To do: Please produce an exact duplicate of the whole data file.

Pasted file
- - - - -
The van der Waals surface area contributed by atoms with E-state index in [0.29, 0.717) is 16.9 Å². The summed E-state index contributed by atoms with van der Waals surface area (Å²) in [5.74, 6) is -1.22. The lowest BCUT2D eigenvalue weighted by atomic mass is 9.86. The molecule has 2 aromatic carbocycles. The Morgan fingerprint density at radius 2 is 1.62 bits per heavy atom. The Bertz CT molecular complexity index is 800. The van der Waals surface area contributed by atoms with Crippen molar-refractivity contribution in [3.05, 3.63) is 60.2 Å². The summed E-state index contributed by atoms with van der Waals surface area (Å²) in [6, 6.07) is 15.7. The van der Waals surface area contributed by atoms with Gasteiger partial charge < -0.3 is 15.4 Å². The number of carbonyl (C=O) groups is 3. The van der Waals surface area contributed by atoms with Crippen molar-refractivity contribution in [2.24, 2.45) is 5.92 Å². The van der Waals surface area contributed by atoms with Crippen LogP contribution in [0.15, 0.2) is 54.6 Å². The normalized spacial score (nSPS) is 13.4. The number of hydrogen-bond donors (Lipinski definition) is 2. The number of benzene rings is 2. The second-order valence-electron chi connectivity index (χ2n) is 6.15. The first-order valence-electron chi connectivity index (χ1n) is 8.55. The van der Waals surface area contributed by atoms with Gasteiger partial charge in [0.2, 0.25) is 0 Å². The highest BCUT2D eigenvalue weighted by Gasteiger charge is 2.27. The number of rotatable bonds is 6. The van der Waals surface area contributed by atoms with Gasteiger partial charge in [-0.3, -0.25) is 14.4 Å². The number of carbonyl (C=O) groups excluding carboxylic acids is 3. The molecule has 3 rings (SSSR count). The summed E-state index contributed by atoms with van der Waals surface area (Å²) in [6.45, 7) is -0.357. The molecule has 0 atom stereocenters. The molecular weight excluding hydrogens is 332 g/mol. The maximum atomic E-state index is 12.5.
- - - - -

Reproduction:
The van der Waals surface area contributed by atoms with E-state index in [0.29, 0.717) is 16.9 Å². The summed E-state index contributed by atoms with van der Waals surface area (Å²) in [5.74, 6) is -1.22. The lowest BCUT2D eigenvalue weighted by atomic mass is 9.86. The molecule has 2 aromatic carbocycles. The Morgan fingerprint density at radius 2 is 1.62 bits per heavy atom. The Bertz CT molecular complexity index is 800. The van der Waals surface area contributed by atoms with Crippen molar-refractivity contribution in [3.05, 3.63) is 60.2 Å². The summed E-state index contributed by atoms with van der Waals surface area (Å²) in [6, 6.07) is 15.7. The van der Waals surface area contributed by atoms with Gasteiger partial charge < -0.3 is 15.4 Å². The number of carbonyl (C=O) groups is 3. The van der Waals surface area contributed by atoms with Crippen molar-refractivity contribution in [2.24, 2.45) is 5.92 Å². The van der Waals surface area contributed by atoms with Crippen LogP contribution in [0.15, 0.2) is 54.6 Å². The normalized spacial score (nSPS) is 13.4. The number of hydrogen-bond donors (Lipinski definition) is 2. The number of benzene rings is 2. The second-order valence-electron chi connectivity index (χ2n) is 6.15. The first-order valence-electron chi connectivity index (χ1n) is 8.55. The van der Waals surface area contributed by atoms with Gasteiger partial charge in [0.2, 0.25) is 0 Å². The highest BCUT2D eigenvalue weighted by Gasteiger charge is 2.27. The number of rotatable bonds is 6. The van der Waals surface area contributed by atoms with Gasteiger partial charge in [-0.3, -0.25) is 14.4 Å². The number of carbonyl (C=O) groups excluding carboxylic acids is 3. The molecule has 3 rings (SSSR count). The summed E-state index contributed by atoms with van der Waals surface area (Å²) in [6.45, 7) is -0.357. The molecule has 0 atom stereocenters. The molecular weight excluding hydrogens is 332 g/mol. The maximum atomic E-state index is 12.5.